Signs point to Apple adopting OLED display technology in a new iPhone. This will significantly accelerate the market transition from LCD to OLED displays, one analyst company says. Display makers in Korea, China and Japan are already investing billions of dollars in new factories.
OLED will be mainstream by 2020
Analyst firm Witsview estimates that 50% of all smartphones sold globally in 2020 will feature an OLED display, which will make the new technology mainstream. iPhone will be a catalyst in this transition from LCD to OLED.
- ”Apple’s move has been closely watched by its competitors. The reveal of the next iPhone’s specifications has accelerated the deployment of AMOLED displays for other smartphone brands. Panel makers, especially those from China, are hastily building up their AMOLED manufacturing capacity as well,”, said Boyce Fan, Research Director at WitsView.
Apple adopting OLED in iPhone will affect all layers of the supply chain. Plants that are designed to produce OLED displays for smartphones can also produce screens for watches, tablets, and in some instances laptops, if production capacity allows. OLED TVs are produced at larger production lines.
New plants in Korea, Kina & Japan
LG.Display will start mass production at a new 6-gen plant – under the name E5 – for production of small-to-medium size panels in the second half of 2017. It will allow LG to challenge Samsung who is currently responsible for over 95% of all production of small-size OLED panels that are primarily used in the Galaxy devices.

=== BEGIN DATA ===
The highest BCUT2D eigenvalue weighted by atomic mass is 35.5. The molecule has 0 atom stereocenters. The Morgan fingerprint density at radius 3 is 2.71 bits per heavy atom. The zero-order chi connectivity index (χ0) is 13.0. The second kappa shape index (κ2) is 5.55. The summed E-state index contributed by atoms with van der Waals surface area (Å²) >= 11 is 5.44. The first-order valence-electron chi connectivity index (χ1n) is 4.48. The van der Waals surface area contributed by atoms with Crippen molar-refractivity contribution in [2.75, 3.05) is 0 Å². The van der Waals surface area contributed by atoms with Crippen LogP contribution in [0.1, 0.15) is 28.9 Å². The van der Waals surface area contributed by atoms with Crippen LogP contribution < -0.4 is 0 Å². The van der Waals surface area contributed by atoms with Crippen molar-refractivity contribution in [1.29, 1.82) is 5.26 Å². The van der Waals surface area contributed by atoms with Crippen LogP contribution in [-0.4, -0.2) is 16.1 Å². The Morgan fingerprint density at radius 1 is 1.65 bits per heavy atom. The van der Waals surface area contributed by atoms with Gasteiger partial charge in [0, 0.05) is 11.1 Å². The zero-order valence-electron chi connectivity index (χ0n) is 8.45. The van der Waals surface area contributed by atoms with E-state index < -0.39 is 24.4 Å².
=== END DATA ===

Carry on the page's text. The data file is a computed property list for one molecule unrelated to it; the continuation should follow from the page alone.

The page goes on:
Korea Herald reports that Apple is considering investing 1.75 to 2.62 billion dollars in a new OLED factory – under the name E6 – at LG.Display that will be dedicated to iPhone. Google has reportedly also shown interest in investing in the plant.
- “Samsung Display is the only display maker that meets Apple’s strict quality criteria for now,” an anonymous source told the Korea Herald. “LG Display is said to be meeting about 70 percent level of the requirements, while Chinese display makers are still struggling to catch up with that of LG.”
Korean newspaper ETNews reports that Samsung is planning to build the world’s largest OLED plant – under the tentative name A5 – with a goal to start mass production in 2019. It will be capable of producing between 180.000 to 270.000 substrates per month. Each substrate can be cut into smaller OLED panels. Investments could reach 21 billion dollars, claims ETNews.
Analyst firm WitsView adds that Chinese display makers such as BOE and Tianma have decided to repurpose production lines originally intended for LCD to be capable of producing OLED. Further investments in China are expected in the near future.
Also Japan’s Sharp, in which Foxconn owns a majority stake, will start production of small-to-medium size OLED panels in order to enter into the iPhone supply chain. Japan Display, a joint venture between Sony, Hitachi and Toshiba, is seeking capital to ramp up investments in OLED.
Apple is rumored to debut three new iPhones this fall, one of which will feature an OLED display.